Every day, my heart breaks as we hear about immigrant families being separated when they enter the U.S. to seek asylum. The fate of these families—how and when parents will be reunited with their children and if the adults will face criminal prosecution or deportation— is still unclear.
I wanted to do something to help so yesterday I attended a meeting led by the FaithAction International House called “What You Can Do to Help Families at the Border and in the Triad”. During the meeting, the staff provided statistics of immigration in the U.S. and North Carolina and, most importantly, shared stories from those who have been negatively impacted by these inhumane policies.
When undocumented individuals are apprehended by ICE in North Carolina, they are sent eight hours away to the Stewart Detention Center in Lumpkin, GA. VICE news published an article about Stewart (or “the Black Hole of America’s Immigration System” as they coined this detention center) in 2016.
To share one important fact about Stewart here, I’ll quote the article:
“In 2012, it provided 20 percent of the county’s revenue, money generated from the roughly 1,700 beds that are filled with men waiting to find out whether they’ll be deported from the United States. Chances are, they will be.”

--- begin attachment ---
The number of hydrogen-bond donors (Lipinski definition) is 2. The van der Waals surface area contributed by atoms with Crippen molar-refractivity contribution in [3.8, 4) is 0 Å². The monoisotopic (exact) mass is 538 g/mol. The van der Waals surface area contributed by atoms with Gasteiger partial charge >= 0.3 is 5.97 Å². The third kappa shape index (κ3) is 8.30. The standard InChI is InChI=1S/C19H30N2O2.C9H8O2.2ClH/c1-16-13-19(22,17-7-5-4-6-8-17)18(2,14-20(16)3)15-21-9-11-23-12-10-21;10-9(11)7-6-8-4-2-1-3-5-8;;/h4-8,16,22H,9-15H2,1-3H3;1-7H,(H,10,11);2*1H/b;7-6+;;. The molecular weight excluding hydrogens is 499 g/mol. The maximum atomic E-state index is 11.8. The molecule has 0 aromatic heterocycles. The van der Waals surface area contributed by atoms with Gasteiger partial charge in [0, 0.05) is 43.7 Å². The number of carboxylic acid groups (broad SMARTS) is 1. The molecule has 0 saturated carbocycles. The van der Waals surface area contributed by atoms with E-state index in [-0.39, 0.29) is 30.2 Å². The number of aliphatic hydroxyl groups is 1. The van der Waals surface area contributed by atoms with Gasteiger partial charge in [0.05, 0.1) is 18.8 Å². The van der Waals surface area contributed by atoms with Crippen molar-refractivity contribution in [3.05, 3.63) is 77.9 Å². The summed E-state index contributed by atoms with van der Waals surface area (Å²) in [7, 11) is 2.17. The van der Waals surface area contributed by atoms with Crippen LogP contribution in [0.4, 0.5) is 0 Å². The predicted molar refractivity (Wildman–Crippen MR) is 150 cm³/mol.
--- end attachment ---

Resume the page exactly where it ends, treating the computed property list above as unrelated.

FaithAction International House staff and volunteers recently visited detainees in Stewart. I wanted to share this story:
In another first-hand narrative from a family member who has visited her father in a detention center, she shared that detainees are not always given timely medical attention. She described detainees having to stretch their medication to relieve some symptoms because they did not have enough to treat their needs. Can you imagine these conditions? Can you think of this happening to you or your loved ones?
Migrating to the U.S. is not a crime. These families are seeking asylum to flee poverty and violence in their home countries. Every day that immigrants are held in detention centers, companies affiliated with private equity, banking, internet, phone, medical and food services, transportation and construction make a profit from their captivity.
I know you’re asking yourself “what can I do to help?”
It’s also important to know that we can do more to help immigrants at the state level. There are currently laws in place that continue to criminalize those who want to have a better life in our state. As a legislator, I want to ensure that North Carolina is a welcoming place that embraces opportunities for all, including immigrants. I support legislation that would provide ways for immigrant families to have access to in-state college tuition and a valid North Carolina driver’s license. I believe in a North Carolina that is the best state in the country for all who live here.
It is crucial for us to speak out and ask our federal representatives to address immigration policy with the solution of a fair and humane pathway to citizenship in the U.S. Let’s continue to share the stories of those who have endured so much to get here. Their voices need to be heard.
“Those who deny freedom to others deserve it not for themselves.”